Cysteamine revisited: repair of arginine to cysteine mutations.
Nasrallah, G K
Kruger, W D
Blom, H J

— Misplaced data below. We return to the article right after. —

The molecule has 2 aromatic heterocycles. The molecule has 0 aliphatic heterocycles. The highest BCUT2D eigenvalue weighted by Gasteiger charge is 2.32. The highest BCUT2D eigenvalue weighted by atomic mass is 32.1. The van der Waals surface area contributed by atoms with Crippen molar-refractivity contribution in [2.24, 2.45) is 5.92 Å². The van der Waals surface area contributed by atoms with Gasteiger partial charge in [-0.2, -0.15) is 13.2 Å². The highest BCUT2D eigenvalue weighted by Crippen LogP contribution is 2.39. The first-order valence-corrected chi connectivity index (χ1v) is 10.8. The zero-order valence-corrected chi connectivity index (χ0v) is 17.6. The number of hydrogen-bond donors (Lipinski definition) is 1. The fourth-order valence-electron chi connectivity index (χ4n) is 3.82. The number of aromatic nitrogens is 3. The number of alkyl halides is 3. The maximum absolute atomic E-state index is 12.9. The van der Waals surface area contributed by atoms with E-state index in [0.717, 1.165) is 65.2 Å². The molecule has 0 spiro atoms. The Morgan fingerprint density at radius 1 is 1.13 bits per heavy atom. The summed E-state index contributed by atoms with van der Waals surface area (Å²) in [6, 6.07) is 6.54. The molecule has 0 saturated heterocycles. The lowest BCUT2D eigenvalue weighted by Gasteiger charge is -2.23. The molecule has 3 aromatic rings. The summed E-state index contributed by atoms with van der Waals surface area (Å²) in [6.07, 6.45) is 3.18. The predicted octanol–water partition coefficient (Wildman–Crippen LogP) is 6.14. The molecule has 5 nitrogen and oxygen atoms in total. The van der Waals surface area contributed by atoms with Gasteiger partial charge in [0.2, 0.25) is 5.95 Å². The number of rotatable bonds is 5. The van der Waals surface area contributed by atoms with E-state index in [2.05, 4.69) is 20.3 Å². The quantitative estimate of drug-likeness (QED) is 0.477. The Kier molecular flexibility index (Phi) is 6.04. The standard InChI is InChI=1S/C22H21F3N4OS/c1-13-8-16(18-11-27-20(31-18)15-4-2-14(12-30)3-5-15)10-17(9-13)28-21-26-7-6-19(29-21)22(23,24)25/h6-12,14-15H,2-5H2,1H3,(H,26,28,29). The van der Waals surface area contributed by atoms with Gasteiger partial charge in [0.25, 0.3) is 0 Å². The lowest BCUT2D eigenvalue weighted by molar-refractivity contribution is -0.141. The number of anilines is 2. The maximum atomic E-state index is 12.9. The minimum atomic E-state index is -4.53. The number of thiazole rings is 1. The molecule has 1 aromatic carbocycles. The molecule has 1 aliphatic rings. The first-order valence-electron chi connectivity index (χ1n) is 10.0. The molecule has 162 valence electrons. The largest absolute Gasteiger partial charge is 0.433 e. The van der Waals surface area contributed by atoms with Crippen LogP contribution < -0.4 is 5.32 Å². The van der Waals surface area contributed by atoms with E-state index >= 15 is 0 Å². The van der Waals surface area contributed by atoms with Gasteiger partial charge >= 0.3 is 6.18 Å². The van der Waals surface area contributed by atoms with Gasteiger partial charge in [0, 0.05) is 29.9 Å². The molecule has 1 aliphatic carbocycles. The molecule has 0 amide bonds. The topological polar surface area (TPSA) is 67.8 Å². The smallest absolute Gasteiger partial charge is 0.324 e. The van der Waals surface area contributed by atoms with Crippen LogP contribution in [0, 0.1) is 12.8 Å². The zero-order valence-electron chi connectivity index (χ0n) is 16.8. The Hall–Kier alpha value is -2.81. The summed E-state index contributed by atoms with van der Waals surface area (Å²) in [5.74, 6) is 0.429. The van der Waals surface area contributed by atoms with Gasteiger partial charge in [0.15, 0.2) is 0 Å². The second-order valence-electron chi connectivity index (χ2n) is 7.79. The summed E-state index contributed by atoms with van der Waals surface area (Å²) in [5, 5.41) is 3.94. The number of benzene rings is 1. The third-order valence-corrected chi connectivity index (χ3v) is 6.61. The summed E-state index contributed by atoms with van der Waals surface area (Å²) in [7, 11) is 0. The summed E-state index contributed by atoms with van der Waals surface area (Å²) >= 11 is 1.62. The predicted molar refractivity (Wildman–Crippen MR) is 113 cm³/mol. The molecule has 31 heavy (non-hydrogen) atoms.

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Cysteamine is a small aminothiol endogenously derived from coenzyme A degradation. For some decades, synthetic cysteamine has been employed for the treatment of cystinosis, and new uses of the drug continue to emerge. In this review, we discuss the role of cysteamine in cellular and extracellular homeostasis and focus on the potential use of aminothiols to reconstitute the function of proteins harboring arginine (Arg) to cysteine (Cys) mutations, via repair of the Cys residue into a moiety that introduces an amino group, as seen in basic amino acid residues Lys and Arg. Cysteamine has been utilized in vitro and ex vivo in four different genetic disorders, and thus provides "proof of principle" that aminothiols can modify Cys residues. Other aminothiols such as mercaptoethylguanidine (MEG) with closer structural resemblance to the guanidinium moiety of Arg are under examination for their predicted enhanced capacity to reconstitute loss of function. Although the use of aminothiols holds clinical potential, more studies are required to refine specificity and treatment design. The efficacy of aminothiols to target proteins may vary substantially depending on their specific extracellular and intracellular locations. Redox potential, pH, and specific aminothiol abundance in each physiological compartment are expected to influence the reactivity and turnover of cysteamine and analogous drugs. Upcoming research will require the use of suitable cell and animal models featuring Arg to Cys mutations. Since, in general, Arg to Cys changes comprise about 8% of missense mutations, repair of this specific mutation may provide promising avenues for many genetic diseases.